It has historically been difficult for public health officials — especially at cash-strapped state and local departments — to  gauge whether their outreach and initiatives really work. A new tool from the Robert Wood Johnson Foundation and Health Partners aims to change that.

Community Health Advisor predicts the health and economic impact of public health policies at the county level.

The tool uses data such as rates of smoking and obesity applied to a sample of 13 million people. It calls on demographic and health data from sources such as the U.S. Census and the Centers for Disease Control and Prevention’s National Health and Nutrition Examination Survey and the Behavioral Risk Factor Surveillance System.

A set of health economics models called ModelHealth, developed over 15 years by researchers at the HealthPartners Institute for Education and Research, powers Community Health Advisor to address obesity, tobacco use, cardiovascular disease and many others.

Full Story

Interested in learning more about evolving models for data exchange? Join  North Cypress Medical Center, Greater Houston Healthconnect  and Texas Health Services Authority on their  “Evolving Models for Data Exchange: Driving Value and Innovation” panel, taking place on December 10-11 2014 at the Health IT Summit in Houston.

Click Here to Learn More 

 

Pentagon Accepting Bids for $11B EHR Modernization Project

pentagonBy iHealthBeat.com, First Posted on August 27, 2014

On Monday, the Department of Defense issued a final solicitation for bids for an  $11 billion Defense Healthcare Management Systems Modernization contract, FierceGovernmentIT reports

(Sarkar,FierceGovernmentIT, 8/26).

In February 2013, DOD and Department of Veterans Affairs officials announced plans to halt a joint integrated electronic health record, or iEHR system, and instead focus on making their current EHR systems more interoperable (iHealthBeat, 5/1).

In the effort to update its EHR system, DOD over the last year has:

As part of the project, DOD will replace the:

  • Armed Forces Health Longitudinal Technology Application, or AHLTA;
  • Composite Health Care System; and
  • Various EHR components, including AHLTA-Theater (FierceGovernmentIT, 8/26).

Full Story

Interested in learning about data sharing? Join  HealthCare Partners, LLC, SacValley MedShare (SVMS) and Valley Presbyterian Hospital on their ”Improving Data Sharing with Interoperability” panel, taking place on November 4-5 2014 at the Health IT Summit in Beverly Hills.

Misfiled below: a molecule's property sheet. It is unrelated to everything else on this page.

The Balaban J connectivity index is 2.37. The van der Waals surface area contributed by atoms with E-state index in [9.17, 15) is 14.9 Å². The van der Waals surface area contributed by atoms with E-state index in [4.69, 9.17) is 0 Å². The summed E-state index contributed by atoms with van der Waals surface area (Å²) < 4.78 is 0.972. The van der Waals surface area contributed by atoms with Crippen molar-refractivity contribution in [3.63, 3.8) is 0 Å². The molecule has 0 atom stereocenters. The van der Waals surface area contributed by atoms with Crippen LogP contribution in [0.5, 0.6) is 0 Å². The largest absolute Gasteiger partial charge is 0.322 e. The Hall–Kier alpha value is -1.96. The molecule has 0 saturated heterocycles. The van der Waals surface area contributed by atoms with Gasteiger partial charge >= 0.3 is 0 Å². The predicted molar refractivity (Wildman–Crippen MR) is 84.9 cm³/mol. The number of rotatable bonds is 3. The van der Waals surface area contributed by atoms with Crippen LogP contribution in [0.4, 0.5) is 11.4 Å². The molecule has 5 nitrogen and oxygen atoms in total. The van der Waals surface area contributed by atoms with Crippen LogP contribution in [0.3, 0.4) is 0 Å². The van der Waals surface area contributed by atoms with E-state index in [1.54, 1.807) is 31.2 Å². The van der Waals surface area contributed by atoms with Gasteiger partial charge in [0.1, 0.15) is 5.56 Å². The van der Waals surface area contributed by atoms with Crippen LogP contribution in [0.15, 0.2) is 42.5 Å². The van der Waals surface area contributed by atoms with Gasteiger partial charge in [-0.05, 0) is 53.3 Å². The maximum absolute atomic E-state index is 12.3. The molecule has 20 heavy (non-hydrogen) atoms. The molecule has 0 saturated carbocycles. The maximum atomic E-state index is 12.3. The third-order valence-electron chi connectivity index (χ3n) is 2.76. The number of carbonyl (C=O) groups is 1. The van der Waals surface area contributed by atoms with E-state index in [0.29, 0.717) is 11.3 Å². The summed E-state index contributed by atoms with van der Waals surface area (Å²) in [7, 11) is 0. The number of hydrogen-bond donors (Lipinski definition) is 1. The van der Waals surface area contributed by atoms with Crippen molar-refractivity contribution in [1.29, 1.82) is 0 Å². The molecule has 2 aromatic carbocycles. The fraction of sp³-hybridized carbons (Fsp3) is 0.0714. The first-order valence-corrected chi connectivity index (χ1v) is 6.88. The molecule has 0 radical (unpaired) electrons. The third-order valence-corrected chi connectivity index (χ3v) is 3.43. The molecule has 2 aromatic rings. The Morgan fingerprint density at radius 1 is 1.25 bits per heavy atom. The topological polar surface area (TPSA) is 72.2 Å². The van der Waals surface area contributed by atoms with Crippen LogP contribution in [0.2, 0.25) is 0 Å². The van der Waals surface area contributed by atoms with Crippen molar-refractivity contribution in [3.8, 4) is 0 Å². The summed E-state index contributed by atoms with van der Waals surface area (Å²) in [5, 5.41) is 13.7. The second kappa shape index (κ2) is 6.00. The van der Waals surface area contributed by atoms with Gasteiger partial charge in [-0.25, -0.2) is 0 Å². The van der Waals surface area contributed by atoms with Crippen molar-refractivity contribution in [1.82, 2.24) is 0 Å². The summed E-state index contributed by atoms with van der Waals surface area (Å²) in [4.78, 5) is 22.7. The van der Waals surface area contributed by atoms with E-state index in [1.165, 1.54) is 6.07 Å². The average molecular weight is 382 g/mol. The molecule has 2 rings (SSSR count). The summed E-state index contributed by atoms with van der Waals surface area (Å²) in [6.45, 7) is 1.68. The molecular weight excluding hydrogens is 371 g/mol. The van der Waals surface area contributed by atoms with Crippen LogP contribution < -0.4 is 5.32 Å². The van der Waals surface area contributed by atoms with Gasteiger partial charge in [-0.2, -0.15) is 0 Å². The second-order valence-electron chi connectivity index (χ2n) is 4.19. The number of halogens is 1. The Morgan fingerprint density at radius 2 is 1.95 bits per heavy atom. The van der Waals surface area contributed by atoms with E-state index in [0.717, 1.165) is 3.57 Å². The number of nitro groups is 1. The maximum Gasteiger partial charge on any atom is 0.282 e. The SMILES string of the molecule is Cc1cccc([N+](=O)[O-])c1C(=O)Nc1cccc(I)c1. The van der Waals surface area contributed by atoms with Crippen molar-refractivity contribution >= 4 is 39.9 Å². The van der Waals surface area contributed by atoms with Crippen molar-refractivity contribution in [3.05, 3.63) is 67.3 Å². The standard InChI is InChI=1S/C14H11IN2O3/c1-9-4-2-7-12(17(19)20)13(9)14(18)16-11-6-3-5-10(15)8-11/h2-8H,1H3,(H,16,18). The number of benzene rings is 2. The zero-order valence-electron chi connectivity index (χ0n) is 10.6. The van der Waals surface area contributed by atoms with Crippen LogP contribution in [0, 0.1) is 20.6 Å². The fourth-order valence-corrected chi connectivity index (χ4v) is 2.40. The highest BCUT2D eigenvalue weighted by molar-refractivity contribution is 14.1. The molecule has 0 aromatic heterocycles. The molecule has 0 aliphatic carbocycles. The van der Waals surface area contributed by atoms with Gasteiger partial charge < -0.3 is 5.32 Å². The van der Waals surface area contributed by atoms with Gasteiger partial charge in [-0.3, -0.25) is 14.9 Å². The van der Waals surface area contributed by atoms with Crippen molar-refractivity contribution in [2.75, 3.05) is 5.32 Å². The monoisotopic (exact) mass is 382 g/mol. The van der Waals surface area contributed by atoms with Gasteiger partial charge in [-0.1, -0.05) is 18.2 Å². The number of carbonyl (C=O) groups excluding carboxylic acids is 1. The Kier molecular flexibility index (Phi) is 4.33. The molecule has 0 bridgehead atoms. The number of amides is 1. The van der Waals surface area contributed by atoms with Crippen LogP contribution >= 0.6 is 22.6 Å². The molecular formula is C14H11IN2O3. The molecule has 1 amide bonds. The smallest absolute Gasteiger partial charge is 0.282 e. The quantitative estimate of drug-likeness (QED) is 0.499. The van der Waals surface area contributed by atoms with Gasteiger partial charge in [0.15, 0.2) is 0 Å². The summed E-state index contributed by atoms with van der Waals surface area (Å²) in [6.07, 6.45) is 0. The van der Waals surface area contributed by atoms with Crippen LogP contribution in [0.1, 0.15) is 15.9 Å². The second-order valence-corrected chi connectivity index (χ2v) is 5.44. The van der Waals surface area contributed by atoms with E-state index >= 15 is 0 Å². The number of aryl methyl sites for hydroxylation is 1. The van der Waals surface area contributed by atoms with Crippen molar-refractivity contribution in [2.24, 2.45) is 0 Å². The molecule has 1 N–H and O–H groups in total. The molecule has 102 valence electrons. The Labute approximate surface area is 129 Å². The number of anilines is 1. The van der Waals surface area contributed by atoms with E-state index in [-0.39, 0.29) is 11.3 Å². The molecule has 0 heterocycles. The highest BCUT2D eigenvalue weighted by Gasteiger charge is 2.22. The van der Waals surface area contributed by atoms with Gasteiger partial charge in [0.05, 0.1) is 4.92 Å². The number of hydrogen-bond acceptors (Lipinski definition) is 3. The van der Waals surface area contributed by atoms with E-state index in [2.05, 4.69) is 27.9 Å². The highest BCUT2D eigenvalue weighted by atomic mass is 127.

Click Here to Learn More 

Interview with Daniel Barchi, SVP & CIO, Yale-New Haven Health System

Daniel Barchi, SVP & CIO, Yale-New Haven Health SystemDaniel Barchi is Chief Information Officer of the $3.0 B, 2,100 bed, 19,000 employee Yale School of Medicine and the Yale-New Haven Health System. He leads a team of 500 informatics and technology specialists and has implemented a $300 M Electronic Medical Record (EMR) project. Before joining Yale, he was Senior Vice President and CIO of the $1.4 B Carilion Health System and led the integration of Carilion’s seven hospitals and 140 physician practices though implementation of a $98 M electronic medical record. He was also responsible for technology at the Virginia Tech Carilion School of Medicine.

As a distinguished member of the Institute’s upcoming Health IT Summit in New York, taking place, September 17-18, 2014, Barchi shares insight into his role as SVP and CIO of Yale-New Haven Health System.

Institute: As CIO at Yale-New Haven Health System, can you start by giving us a brief overview of your role?

Barchi: I lead a really talented team of 550 people who provide all of the technology and analytics capability for the Yale New Haven Health System and the Yale Medical Group.  We support four hospital campuses, about 2,500 beds, about 1,500 physicians in practices, and about 20,000 employees.  In addition to the core network, data center, and storage technologies, we support he clinical, business, and operational applications that allow us to deliver world-class medicine to our patients.

Institute: What are some of your top priorities over the next few years?

Barchi: In the past four years we have made significant organizational changes to integrate ITS operations and major investments in our infrastructure including implementation of the $290 M Epic electronic medical record.  Our focus now is on getting the return on those investments by optimizing the EMR for our physicians and workflows.  Overall, however, analytics is our main area of new focus.  Data is the currency of quality care and good patient outcomes.  We are beginning to leverage our technology tools to give our clinicians the data they need to deliver outstanding care.